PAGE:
The Beyond

Jun 10, 1998 at 12:00 am

Cult director Lucio Fulci's The Beyond (1981), newly reissued in a crisply atmospheric print, is a tasty example of the Italian school of post-Romero gore flick, a rickety construction of patchwork plotting and barely functional dubbing which can still tap into such primal dreads as the fear of disfigurement, the return of the resentful dead and, of course, having one's face slowly eaten by huge spiders.

A sepia-tinted prologue sets the mood as angry villagers whip, crucify and pour hot flesh-dissolving goo on some poor guy who seems to be a painter, or possibly a warlock -- it hardly matters. What does matter is the lip-licking way the camera ogles this anguished death, zooming in on every oozing laceration, lovingly gazing on Giannetto De Rossi's extremely skillful but still reassuringly fake-looking makeup effects.

Fast forward a hundred years and the story proper begins. A young woman has purchased the site of the painter-warlock's lynching, a hotel called the Seven Doors (as in "Doors To Hell") and is having it restored. Soon the supporting characters, and a few of the principals, are dropping like flies, meeting largely inexplicable but colorfully grisly ends. Hell seems to be regurgitating a few of its inhabitants, which doesn't quite explain why most of the stiffs in the local morgue are also coming back to life, but then a certain dream logic is a large part of the movie's punkish charm.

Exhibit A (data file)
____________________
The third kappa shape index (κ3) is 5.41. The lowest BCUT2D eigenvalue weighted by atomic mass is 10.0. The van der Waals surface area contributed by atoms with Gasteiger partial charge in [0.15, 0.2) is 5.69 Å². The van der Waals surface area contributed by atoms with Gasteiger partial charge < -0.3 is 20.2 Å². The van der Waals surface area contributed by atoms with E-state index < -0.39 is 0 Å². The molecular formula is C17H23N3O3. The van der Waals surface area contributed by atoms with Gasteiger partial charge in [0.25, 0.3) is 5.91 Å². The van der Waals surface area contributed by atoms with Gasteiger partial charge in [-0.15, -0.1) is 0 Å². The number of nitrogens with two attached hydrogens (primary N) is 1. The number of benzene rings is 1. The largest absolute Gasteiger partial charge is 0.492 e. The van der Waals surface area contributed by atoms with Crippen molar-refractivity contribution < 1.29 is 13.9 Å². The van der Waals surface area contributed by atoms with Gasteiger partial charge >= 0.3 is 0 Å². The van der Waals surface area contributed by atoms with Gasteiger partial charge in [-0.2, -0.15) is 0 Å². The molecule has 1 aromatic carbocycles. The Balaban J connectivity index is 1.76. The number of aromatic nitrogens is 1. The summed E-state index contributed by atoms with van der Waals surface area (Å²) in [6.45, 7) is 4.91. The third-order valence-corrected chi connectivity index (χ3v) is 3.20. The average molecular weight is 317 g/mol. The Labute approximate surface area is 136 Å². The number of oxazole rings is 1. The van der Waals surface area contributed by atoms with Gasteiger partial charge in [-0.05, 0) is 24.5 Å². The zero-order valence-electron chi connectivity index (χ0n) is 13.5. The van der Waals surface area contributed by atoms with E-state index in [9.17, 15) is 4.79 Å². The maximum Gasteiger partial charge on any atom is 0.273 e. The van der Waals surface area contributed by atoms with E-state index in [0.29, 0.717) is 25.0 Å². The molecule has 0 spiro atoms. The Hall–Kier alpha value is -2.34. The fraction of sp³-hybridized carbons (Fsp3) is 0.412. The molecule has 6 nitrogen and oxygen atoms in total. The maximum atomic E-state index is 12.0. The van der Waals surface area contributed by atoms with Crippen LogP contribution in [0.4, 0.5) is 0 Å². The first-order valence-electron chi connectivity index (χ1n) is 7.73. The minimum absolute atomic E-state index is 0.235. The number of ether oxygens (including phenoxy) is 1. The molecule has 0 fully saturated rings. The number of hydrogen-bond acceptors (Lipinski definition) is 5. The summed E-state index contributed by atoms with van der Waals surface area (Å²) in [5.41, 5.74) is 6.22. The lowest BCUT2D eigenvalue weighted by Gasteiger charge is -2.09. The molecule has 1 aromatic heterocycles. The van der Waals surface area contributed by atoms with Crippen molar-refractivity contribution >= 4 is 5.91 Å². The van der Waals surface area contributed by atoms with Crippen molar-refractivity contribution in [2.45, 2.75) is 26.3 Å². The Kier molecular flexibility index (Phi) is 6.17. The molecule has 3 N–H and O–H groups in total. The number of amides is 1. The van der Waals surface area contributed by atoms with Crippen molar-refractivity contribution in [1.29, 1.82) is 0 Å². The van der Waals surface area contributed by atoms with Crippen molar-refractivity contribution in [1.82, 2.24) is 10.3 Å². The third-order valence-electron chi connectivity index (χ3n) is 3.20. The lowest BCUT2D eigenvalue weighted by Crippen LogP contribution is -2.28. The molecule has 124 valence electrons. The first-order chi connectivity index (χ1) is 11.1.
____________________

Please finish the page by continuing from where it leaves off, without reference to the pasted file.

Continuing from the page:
As with a porno film, you must sit with tolerant bemusement through the scraps of plot waiting for the money shots -- and then feel guilty gratification as a blind woman gets her throat ripped out by her guide dog, or when the hero's handgun blows a little girl's head open (she had it coming).

In largely Protestant America, horror films tend to be action-driven, as though an industrious application of the work ethic might save us. In largely Catholic Italy, a helpless mortification of the flesh is the preferred terror. Fulci's The Beyond is a prime example of this. Its set pieces of static atrocities are crafted with impressive expertise and used to justify an oddly abandoned narrative. The rather beguiling result is a mix of almost poetic disorientation with what seems like a 12-year-old religious zealot's idea of transgressive cinema.

Richard C. Walls writes about the arts for the Metro Times. E-mail him at [email protected].